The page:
Our aim at Wigglys will be to support the hedging, trees, fencing and regeneration of the 15 acres. Our aim will be to raise £4,000 to support this over two years and get the project started Spring/Summer 2023 so that we can all follow the progress over the next few years.
Hope you like the term PIGGY BANK – after all there will be a Bank FOR Piggies - as well as a Piggy Bank for pennies to help fund the project.
More about our farm’s regenerative journey.
Our son Monty has been back on the farm for several years after his degree at Harper Adams and he has been investigating how to improve our soil with the aim to help the farm become more resilient to more extreme weather events (which we have had in bucket loads…) and also to reduce our reliance on chemicals and fertiliser which is a huge challenge when our farm is a specialist seed producer (as obviously the seed can’t be contaminated with weed seeds etc).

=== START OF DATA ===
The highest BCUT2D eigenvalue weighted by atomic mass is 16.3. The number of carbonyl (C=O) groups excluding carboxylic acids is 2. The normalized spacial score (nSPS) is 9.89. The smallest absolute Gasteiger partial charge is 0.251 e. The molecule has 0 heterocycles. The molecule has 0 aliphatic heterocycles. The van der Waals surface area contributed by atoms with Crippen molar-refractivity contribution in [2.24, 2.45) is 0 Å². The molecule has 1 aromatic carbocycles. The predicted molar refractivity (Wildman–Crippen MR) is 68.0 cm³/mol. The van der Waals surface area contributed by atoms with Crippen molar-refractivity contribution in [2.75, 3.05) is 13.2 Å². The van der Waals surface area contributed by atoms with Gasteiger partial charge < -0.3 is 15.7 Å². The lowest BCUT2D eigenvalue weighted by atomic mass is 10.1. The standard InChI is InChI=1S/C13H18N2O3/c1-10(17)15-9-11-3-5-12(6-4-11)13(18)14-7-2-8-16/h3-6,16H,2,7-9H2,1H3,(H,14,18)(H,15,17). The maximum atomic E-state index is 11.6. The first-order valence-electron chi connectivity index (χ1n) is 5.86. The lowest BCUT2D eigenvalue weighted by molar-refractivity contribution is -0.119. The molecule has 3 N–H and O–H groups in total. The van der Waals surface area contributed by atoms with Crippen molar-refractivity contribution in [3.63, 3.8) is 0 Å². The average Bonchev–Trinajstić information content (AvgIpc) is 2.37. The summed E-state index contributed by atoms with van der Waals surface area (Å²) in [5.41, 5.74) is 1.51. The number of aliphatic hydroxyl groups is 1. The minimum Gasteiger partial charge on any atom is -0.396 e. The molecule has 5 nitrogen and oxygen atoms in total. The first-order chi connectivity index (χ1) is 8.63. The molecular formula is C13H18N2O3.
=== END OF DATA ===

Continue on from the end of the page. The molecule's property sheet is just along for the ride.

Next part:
Regen Ben says:
“Regenerative agriculture is a fairly new term in the world and is used to describe farmers who are literally regenerating their soils in order to provide a far more sustainable future and to leave farms in a far better condition in which it was acquired. You see the main asset of most farms is the soil and this is something that extreme care should be given to on the understanding that it is a living organism.
For about a 4000 years, ploughing has been the mainstay of agriculture, the problem is for 3920 years of this, the ploughs were pulled by animals who had huge limitations which meant ploughing was only a very shallow operation, this kept the soil biology in an aerobic situation and soils continued to function well. Over the past 80 years, with the anything but ‘green’ revolution, farms became larger which meant machinery got bigger, bigger heavier machinery pulling larger and larger ploughs deeper and deeper (In order to plough wider with a plough, you have to go deeper) This subsequently destroyed the living soil biology together with the invention of chemical fertilisers and pesticides."